I’m still bogged down writing about the Fourth Reich, but I thought I would make a passing reference to the latest instance of a journalist using a counterfactual as a “hook” to grab readers’ attention.
In her recent New York Times review of Siddhartha Mukherjee’s book, The Gene: An Intimate History, Jennifer Senior writes:
“Thank heavens Gregor Mendel was a lousy priest. Had he shown even the faintest aptitude for oratory or ministering to the poor, he might never have determined the basic laws of heredity. But bumbling he was, and he made a rotten university student to boot; his failures drove him straight to his room, where he bred mice in secret. The experiment scandalized his superiors.”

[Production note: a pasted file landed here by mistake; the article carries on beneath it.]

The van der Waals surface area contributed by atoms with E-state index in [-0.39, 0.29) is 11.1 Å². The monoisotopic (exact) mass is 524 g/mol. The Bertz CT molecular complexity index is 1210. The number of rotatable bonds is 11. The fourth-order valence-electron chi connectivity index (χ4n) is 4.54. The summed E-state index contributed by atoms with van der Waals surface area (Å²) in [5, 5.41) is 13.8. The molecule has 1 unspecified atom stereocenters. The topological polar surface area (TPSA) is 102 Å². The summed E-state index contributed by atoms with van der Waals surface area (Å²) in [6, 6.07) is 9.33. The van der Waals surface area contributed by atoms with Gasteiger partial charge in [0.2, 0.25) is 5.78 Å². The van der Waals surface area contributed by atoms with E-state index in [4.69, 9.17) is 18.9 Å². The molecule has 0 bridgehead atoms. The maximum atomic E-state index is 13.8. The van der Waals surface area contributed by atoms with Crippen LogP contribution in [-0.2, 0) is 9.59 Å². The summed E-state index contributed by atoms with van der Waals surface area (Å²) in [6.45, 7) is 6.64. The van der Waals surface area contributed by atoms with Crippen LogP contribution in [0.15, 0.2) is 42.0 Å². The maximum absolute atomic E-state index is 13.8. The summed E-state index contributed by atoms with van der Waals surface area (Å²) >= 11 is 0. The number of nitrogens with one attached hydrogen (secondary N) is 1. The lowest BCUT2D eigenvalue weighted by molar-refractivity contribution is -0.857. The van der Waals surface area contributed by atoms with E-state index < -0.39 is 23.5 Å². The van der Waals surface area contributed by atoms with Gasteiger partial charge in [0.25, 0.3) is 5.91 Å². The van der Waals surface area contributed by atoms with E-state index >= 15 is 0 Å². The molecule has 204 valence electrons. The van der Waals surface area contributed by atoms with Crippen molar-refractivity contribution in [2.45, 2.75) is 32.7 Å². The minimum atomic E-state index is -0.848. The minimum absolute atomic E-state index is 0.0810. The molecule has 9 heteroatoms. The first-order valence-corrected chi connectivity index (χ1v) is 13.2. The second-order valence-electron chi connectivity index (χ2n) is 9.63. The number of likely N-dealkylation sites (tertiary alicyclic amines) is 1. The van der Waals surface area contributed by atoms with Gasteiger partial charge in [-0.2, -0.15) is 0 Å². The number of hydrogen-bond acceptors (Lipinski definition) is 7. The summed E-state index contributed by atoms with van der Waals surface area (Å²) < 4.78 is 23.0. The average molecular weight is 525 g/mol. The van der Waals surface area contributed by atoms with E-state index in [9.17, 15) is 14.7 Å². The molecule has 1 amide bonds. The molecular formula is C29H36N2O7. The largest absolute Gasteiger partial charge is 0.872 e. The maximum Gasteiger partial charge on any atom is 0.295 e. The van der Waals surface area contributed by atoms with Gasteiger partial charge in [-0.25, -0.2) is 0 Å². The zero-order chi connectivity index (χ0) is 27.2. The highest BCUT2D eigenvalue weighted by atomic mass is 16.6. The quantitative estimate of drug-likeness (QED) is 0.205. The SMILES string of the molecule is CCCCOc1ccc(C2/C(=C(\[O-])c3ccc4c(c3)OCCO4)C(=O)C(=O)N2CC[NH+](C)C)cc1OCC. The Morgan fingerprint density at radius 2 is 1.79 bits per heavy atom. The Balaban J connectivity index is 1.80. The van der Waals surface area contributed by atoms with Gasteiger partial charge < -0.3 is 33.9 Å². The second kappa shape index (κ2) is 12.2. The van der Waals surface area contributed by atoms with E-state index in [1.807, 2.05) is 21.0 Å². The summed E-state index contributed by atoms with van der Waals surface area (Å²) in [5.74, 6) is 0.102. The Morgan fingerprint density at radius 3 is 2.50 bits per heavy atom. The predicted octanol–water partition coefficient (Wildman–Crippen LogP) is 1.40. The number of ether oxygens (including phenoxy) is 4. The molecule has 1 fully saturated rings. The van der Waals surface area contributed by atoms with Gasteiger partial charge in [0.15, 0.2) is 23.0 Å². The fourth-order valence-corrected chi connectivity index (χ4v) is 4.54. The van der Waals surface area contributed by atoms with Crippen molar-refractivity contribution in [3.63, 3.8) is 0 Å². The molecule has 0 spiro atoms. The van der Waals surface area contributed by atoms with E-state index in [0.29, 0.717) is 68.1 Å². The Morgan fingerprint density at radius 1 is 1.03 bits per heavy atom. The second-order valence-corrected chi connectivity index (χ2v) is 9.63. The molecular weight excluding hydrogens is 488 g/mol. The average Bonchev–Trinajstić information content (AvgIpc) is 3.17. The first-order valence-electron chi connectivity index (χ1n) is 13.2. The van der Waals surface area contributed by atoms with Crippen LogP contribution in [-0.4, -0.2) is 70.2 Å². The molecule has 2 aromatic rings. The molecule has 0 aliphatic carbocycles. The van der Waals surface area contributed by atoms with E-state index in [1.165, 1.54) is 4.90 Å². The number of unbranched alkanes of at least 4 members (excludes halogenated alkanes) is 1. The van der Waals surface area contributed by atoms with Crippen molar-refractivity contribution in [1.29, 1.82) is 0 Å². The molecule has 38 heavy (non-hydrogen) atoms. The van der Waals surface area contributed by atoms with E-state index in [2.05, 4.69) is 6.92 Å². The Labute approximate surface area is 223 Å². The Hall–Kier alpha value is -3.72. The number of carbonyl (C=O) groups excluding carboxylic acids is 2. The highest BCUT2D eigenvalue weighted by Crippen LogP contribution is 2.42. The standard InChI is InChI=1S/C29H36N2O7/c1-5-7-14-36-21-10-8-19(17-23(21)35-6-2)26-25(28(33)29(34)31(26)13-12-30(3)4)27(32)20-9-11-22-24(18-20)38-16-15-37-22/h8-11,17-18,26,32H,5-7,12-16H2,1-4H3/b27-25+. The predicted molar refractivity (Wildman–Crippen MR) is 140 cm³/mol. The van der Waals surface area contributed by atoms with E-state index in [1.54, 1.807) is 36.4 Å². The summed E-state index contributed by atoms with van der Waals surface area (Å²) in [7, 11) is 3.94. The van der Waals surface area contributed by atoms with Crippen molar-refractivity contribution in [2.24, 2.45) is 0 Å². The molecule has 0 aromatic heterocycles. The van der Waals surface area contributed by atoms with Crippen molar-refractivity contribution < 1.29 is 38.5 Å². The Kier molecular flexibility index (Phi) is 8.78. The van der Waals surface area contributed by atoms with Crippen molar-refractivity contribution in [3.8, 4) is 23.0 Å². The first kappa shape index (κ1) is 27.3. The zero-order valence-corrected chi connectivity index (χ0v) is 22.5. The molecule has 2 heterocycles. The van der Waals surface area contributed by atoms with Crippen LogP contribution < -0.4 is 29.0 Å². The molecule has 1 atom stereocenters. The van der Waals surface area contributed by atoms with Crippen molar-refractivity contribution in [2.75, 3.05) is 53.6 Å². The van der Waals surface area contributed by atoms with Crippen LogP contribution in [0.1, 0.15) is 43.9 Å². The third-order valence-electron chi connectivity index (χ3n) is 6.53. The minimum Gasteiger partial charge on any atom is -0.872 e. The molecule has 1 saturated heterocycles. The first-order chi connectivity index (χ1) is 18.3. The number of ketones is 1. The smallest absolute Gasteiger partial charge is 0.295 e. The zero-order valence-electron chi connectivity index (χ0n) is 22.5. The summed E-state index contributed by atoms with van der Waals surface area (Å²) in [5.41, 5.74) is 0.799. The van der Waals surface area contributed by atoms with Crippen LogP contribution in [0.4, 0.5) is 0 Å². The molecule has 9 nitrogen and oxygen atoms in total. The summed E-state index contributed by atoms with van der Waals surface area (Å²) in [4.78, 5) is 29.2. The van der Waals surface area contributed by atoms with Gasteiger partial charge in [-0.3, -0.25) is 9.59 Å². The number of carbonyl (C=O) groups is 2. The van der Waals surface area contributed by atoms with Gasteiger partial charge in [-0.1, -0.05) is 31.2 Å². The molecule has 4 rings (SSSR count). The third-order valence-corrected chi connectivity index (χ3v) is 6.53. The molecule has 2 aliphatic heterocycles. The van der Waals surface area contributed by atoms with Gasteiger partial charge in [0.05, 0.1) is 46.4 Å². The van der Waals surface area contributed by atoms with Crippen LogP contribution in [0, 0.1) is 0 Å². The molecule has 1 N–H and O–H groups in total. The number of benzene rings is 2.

“A monk coaxing mice to mate to understand heredity was a little too risqué, even for the Augustinians,” writes Siddhartha Mukherjee in “The Gene: An Intimate History.” So Mendel switched — auspiciously, historically — to pea plants. The abbot in charge, writes the author, acquiesced this time, “giving peas a chance.”
Senior’s reference can be seen as a “silver lining counterfactual,” a “what if?” scenario that allows us to see how the seeds of success can lie latently within failure. I will keep my eye out for other examples of how important historical figures might never have arrived at their subsequent achievements had they not first endured initial setbacks.